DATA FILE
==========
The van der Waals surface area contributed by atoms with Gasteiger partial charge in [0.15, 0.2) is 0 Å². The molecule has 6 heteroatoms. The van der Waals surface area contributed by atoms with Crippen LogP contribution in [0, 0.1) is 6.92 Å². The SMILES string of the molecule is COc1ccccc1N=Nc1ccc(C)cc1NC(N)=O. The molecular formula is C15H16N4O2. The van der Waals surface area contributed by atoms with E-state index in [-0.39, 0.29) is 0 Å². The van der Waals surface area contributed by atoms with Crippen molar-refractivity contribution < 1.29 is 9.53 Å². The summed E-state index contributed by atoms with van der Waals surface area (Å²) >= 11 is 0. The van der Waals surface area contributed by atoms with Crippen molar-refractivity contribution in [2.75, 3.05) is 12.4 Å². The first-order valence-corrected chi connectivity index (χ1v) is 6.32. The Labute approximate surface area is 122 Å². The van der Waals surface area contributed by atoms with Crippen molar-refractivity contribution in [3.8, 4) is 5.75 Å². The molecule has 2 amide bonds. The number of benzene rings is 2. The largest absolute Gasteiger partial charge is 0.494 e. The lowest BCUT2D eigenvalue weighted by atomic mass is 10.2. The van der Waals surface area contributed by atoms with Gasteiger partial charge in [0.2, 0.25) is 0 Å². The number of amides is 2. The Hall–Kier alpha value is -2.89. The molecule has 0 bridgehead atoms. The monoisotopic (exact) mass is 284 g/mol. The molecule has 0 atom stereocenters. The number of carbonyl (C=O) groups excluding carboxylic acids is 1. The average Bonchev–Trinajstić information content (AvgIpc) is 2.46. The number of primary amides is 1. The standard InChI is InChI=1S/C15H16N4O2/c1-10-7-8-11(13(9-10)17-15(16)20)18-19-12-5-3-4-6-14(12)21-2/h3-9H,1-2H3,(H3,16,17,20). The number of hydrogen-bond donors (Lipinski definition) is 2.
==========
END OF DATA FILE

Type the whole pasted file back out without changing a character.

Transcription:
The van der Waals surface area contributed by atoms with Gasteiger partial charge in [0.15, 0.2) is 0 Å². The molecule has 6 heteroatoms. The van der Waals surface area contributed by atoms with Crippen LogP contribution in [0, 0.1) is 6.92 Å². The SMILES string of the molecule is COc1ccccc1N=Nc1ccc(C)cc1NC(N)=O. The molecular formula is C15H16N4O2. The van der Waals surface area contributed by atoms with E-state index in [-0.39, 0.29) is 0 Å². The van der Waals surface area contributed by atoms with Crippen molar-refractivity contribution < 1.29 is 9.53 Å². The summed E-state index contributed by atoms with van der Waals surface area (Å²) >= 11 is 0. The van der Waals surface area contributed by atoms with Crippen molar-refractivity contribution in [2.75, 3.05) is 12.4 Å². The first-order valence-corrected chi connectivity index (χ1v) is 6.32. The Labute approximate surface area is 122 Å². The van der Waals surface area contributed by atoms with Crippen molar-refractivity contribution in [3.8, 4) is 5.75 Å². The molecule has 2 amide bonds. The number of benzene rings is 2. The largest absolute Gasteiger partial charge is 0.494 e. The lowest BCUT2D eigenvalue weighted by atomic mass is 10.2. The van der Waals surface area contributed by atoms with Gasteiger partial charge in [0.2, 0.25) is 0 Å². The number of amides is 2. The Hall–Kier alpha value is -2.89. The molecule has 0 bridgehead atoms. The monoisotopic (exact) mass is 284 g/mol. The molecule has 0 atom stereocenters. The number of carbonyl (C=O) groups excluding carboxylic acids is 1. The average Bonchev–Trinajstić information content (AvgIpc) is 2.46. The number of primary amides is 1. The standard InChI is InChI=1S/C15H16N4O2/c1-10-7-8-11(13(9-10)17-15(16)20)18-19-12-5-3-4-6-14(12)21-2/h3-9H,1-2H3,(H3,16,17,20). The number of hydrogen-bond donors (Lipinski definition) is 2.